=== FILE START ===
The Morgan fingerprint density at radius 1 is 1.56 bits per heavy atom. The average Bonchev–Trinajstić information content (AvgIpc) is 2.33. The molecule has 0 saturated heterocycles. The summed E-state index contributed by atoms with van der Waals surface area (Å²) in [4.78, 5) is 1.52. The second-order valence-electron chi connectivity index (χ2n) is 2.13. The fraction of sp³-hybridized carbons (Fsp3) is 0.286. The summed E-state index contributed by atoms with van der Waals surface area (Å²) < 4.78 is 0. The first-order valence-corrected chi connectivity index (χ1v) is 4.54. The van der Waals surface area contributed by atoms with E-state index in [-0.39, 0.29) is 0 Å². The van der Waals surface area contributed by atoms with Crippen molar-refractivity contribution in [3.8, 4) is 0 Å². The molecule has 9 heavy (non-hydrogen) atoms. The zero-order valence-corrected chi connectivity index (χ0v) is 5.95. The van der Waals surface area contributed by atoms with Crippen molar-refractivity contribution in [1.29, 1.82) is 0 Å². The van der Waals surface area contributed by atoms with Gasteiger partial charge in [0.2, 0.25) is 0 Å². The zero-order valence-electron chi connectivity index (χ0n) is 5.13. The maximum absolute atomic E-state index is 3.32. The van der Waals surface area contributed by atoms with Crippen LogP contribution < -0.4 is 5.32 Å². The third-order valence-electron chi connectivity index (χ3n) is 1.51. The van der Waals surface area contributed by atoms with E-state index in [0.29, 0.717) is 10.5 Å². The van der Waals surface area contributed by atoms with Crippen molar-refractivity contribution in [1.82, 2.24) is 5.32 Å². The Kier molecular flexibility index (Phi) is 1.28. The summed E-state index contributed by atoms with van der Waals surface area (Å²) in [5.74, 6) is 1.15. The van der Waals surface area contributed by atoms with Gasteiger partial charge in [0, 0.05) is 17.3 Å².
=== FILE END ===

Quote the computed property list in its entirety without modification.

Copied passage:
The Morgan fingerprint density at radius 1 is 1.56 bits per heavy atom. The average Bonchev–Trinajstić information content (AvgIpc) is 2.33. The molecule has 0 saturated heterocycles. The summed E-state index contributed by atoms with van der Waals surface area (Å²) in [4.78, 5) is 1.52. The second-order valence-electron chi connectivity index (χ2n) is 2.13. The fraction of sp³-hybridized carbons (Fsp3) is 0.286. The summed E-state index contributed by atoms with van der Waals surface area (Å²) < 4.78 is 0. The first-order valence-corrected chi connectivity index (χ1v) is 4.54. The van der Waals surface area contributed by atoms with E-state index in [-0.39, 0.29) is 0 Å². The van der Waals surface area contributed by atoms with Crippen molar-refractivity contribution in [3.8, 4) is 0 Å². The molecule has 9 heavy (non-hydrogen) atoms. The zero-order valence-corrected chi connectivity index (χ0v) is 5.95. The van der Waals surface area contributed by atoms with Crippen molar-refractivity contribution in [1.29, 1.82) is 0 Å². The van der Waals surface area contributed by atoms with Gasteiger partial charge in [0.2, 0.25) is 0 Å². The zero-order valence-electron chi connectivity index (χ0n) is 5.13. The maximum absolute atomic E-state index is 3.32. The van der Waals surface area contributed by atoms with Crippen LogP contribution < -0.4 is 5.32 Å². The third-order valence-electron chi connectivity index (χ3n) is 1.51. The van der Waals surface area contributed by atoms with E-state index in [0.29, 0.717) is 10.5 Å². The van der Waals surface area contributed by atoms with Crippen molar-refractivity contribution in [1.82, 2.24) is 5.32 Å². The Kier molecular flexibility index (Phi) is 1.28. The summed E-state index contributed by atoms with van der Waals surface area (Å²) in [5.74, 6) is 1.15. The van der Waals surface area contributed by atoms with Gasteiger partial charge in [0, 0.05) is 17.3 Å².